What’s Right with Kansas Voting Like it’s 1964

Van Drew

As the summer of 2022 melts into the history books, there’s a temptation to want to see the post-Labor Day campaign as just another bi-annual Congressional election as the media’s pundit class frames it.

You can see it with their made for TV  graphics that flash the historic trend lines that show the party with an incumbent in the White House loses seats in Congress.

Here in New Jersey, even after the U.S. Supreme Court voted to overturn Roe, the influential Cook Political Report continued to list New Jersey’s 3rd CD as a “lean” Republican with former State Senators Tom Kean Jr. favored to unseat Rep. Tom Malinowski (D).

The respected political analysis source FiveThirtyEight also put Malinowski on the endangered list while predicting victories for the 2nd CD’s Rep. Jeff Van Drew, the Democrat, who switched his allegiance in homage to Donald Trump, and his Republican colleague Rep. Chris Smith, whose been representing the 4th CD since 1980.

It will be curious to see if pundits budge on their handicapping after voters in a red state like Kansas turned out in unprecedented numbers to vote down the proposal to end the state constitutional guarantee of a woman’s right to make her own decisions about her reproductive health.

In the latest Kansas returns, the no vote opposing the anti-abortion provision drew more than 900,000 voters out, “about two-thirds of the number of votes cast in the 2020 presidential election. It’s a staggering level of voting for a measure put on the ballot in August,” reported Phillip Bump in the Washington Post.

Bump continued. “There were 14 counties — home to nearly a third of the state’s population — that backed Trump in 2020 and voted against the proposed amendment this week. Those counties backed Trump by 20 points and “no” by 13 points.”

Ahead of this latest election, Kansas saw a voter registration surge with over 70 percent of the new voters being women.

Rep. Smith has long been a staunch anti-abortion partisan and in fact was the executive director of the New Jersey Right to Life Committee prior to his election to the House over 40 years ago. When the high court overturned Roe, Smith hailed the controversial ruling that he’s worked towards his entire professional life.

“There is nothing humane, compassionate or benign about abortion,” Smith declared in a statement on his website. “Abortion is not healthcare, unless one construes the precious life of an unborn child to be analogous to a tumor to be excised or a disease to be vanquished.”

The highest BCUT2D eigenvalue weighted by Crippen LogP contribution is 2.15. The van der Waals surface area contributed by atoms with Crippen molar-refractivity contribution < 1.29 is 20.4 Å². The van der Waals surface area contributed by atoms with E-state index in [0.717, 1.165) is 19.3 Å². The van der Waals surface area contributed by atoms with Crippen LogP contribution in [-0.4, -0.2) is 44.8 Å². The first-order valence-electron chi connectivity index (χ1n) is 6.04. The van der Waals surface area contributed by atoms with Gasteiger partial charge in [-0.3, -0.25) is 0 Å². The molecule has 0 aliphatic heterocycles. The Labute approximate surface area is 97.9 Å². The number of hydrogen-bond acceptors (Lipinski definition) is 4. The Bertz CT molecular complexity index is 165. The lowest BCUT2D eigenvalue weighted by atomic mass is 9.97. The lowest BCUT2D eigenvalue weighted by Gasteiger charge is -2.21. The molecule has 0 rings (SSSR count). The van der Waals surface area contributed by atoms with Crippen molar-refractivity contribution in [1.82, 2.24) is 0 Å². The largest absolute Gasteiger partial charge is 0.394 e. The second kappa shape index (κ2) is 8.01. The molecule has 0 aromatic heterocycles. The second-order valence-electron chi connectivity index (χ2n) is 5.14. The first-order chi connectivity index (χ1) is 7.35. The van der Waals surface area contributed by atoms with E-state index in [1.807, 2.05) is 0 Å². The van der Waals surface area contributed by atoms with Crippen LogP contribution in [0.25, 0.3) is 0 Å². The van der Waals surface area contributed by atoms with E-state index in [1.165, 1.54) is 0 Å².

He continued. “The 1973 Supreme Court anti-child decisions and several that followed like Casey have enabled the violent death of unborn baby girls and boys by dismemberment, decapitation, forced expulsion from the womb, deadly poisons, and other violent methods at any time and for any reason until birth.”

Smith’s Democratic opponent, Colts Neck small businessman Matt Jenkins is making reproductive rights a top campaign issue in a district where the Republican incumbent has sailed to victory with usually over 60 percent of the vote.  “The GOP is looking to control and subjugate half the population,” writes Jenkins. “It is time to codify Roe into federal law for the safety of all women across this country.”

He continues. “We are all equal under the law. Equality is only achieved through the freedom to control our own bodies, lives and futures. Birth control is health care. Affordable access to birth control is a right, not a privilege. Healthcare is a decision between a patient and their doctor. The government has no business in the exam room.”

Van Drew’s arc on the abortion issue is far more circuitous than Smith’s which has been rock steady in his anti-abortion stance. As late as 2019, New York Magazine ’s Intelligencer reported that Van Drew’s conversion to the GOP meant that there would now be a solitary pro-choice member of Trump’s Greek House chorus.

“But there’s an aspect of Van Drew’s apostasy that could cause Trump and the GOP some heartburn, too,” reported the Intelligencer. “After the 2018 elections (when Rodney Frelinghuysen and Charlie Dent retired), the anti-abortion movement could boast it had finally hunted to extinction the once-vibrant herd of pro-choice House Republicans. Whatever else he is now, Van Drew is pro-choice, having received a 100 percent rating from Planned Parenthood in the New Jersey legislature, and then saying this during his 2018 congressional campaign:

‘I’m strongly and unequivocally pro-choice: I support Roe v. Wade and a woman’s right to choose. Any efforts to weaken or undermine that right will face my fierce opposition.’”

That was then.

“The Supreme Court made the right decision to return this issue to the states so they can create their own laws regarding abortion,” Van Drew declared in a statement issued on June 22, the day the Supreme Court issued the Dobbs vs. Jackson Health Organization decision that overturned the Roe vs. Wade precedent.

In 2020, Van Drew prevailed with just 51.9 percent of the vote versus his energetic Democratic opponent Amy Kennedy, who garnered over 174,000 to the incumbent’s 196,000. New Jersey’s 2nd district is one of some twenty odd districts in the country where President Obama prevailed in 2008 and 2012 but Trump won in 2016.